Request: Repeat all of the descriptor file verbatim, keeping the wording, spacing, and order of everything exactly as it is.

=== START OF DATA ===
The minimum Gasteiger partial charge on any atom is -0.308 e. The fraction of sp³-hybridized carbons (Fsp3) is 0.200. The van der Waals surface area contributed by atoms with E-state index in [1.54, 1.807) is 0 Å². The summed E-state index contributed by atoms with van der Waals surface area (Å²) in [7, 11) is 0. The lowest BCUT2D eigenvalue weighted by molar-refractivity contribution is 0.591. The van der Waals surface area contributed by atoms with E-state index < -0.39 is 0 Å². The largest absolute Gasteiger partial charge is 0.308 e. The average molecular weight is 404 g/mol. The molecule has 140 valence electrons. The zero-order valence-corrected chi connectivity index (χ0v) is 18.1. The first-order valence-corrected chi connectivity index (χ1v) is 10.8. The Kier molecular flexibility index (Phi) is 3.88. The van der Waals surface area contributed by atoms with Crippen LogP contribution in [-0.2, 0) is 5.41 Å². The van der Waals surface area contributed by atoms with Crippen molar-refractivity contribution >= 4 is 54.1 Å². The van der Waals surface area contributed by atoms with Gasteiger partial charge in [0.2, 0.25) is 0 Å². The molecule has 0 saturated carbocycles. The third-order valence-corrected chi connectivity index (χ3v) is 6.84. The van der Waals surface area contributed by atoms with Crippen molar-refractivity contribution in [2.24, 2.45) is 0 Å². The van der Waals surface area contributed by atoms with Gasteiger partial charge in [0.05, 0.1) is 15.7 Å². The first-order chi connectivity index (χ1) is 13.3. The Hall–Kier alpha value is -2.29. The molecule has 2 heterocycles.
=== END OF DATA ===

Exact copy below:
The minimum Gasteiger partial charge on any atom is -0.308 e. The fraction of sp³-hybridized carbons (Fsp3) is 0.200. The van der Waals surface area contributed by atoms with E-state index in [1.54, 1.807) is 0 Å². The summed E-state index contributed by atoms with van der Waals surface area (Å²) in [7, 11) is 0. The lowest BCUT2D eigenvalue weighted by molar-refractivity contribution is 0.591. The van der Waals surface area contributed by atoms with E-state index < -0.39 is 0 Å². The largest absolute Gasteiger partial charge is 0.308 e. The average molecular weight is 404 g/mol. The molecule has 140 valence electrons. The zero-order valence-corrected chi connectivity index (χ0v) is 18.1. The first-order valence-corrected chi connectivity index (χ1v) is 10.8. The Kier molecular flexibility index (Phi) is 3.88. The van der Waals surface area contributed by atoms with Crippen LogP contribution in [-0.2, 0) is 5.41 Å². The van der Waals surface area contributed by atoms with Crippen molar-refractivity contribution >= 4 is 54.1 Å². The van der Waals surface area contributed by atoms with Gasteiger partial charge in [0.2, 0.25) is 0 Å². The molecule has 0 saturated carbocycles. The third-order valence-corrected chi connectivity index (χ3v) is 6.84. The van der Waals surface area contributed by atoms with Crippen molar-refractivity contribution in [2.24, 2.45) is 0 Å². The van der Waals surface area contributed by atoms with Gasteiger partial charge in [0.05, 0.1) is 15.7 Å². The first-order chi connectivity index (χ1) is 13.3. The Hall–Kier alpha value is -2.29. The molecule has 2 heterocycles.